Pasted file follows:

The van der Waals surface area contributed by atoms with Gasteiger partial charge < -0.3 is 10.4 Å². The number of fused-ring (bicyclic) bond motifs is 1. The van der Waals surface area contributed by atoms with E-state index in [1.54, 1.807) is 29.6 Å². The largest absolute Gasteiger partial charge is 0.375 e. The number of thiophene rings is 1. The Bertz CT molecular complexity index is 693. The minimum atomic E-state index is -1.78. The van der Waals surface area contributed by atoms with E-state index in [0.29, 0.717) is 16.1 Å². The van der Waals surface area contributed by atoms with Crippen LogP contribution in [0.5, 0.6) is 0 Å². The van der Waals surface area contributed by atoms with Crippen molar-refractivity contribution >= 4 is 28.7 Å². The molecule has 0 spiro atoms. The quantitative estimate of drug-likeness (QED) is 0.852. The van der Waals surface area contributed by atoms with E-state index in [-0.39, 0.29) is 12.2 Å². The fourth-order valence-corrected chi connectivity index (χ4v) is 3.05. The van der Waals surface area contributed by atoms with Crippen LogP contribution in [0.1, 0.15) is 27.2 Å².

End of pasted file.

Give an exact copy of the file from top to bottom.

The van der Waals surface area contributed by atoms with Gasteiger partial charge < -0.3 is 10.4 Å². The number of fused-ring (bicyclic) bond motifs is 1. The van der Waals surface area contributed by atoms with E-state index in [1.54, 1.807) is 29.6 Å². The largest absolute Gasteiger partial charge is 0.375 e. The number of thiophene rings is 1. The Bertz CT molecular complexity index is 693. The minimum atomic E-state index is -1.78. The van der Waals surface area contributed by atoms with E-state index in [0.29, 0.717) is 16.1 Å². The van der Waals surface area contributed by atoms with Crippen LogP contribution in [0.5, 0.6) is 0 Å². The van der Waals surface area contributed by atoms with Crippen molar-refractivity contribution >= 4 is 28.7 Å². The molecule has 0 spiro atoms. The quantitative estimate of drug-likeness (QED) is 0.852. The van der Waals surface area contributed by atoms with E-state index in [-0.39, 0.29) is 12.2 Å². The fourth-order valence-corrected chi connectivity index (χ4v) is 3.05. The van der Waals surface area contributed by atoms with Crippen LogP contribution in [0.1, 0.15) is 27.2 Å².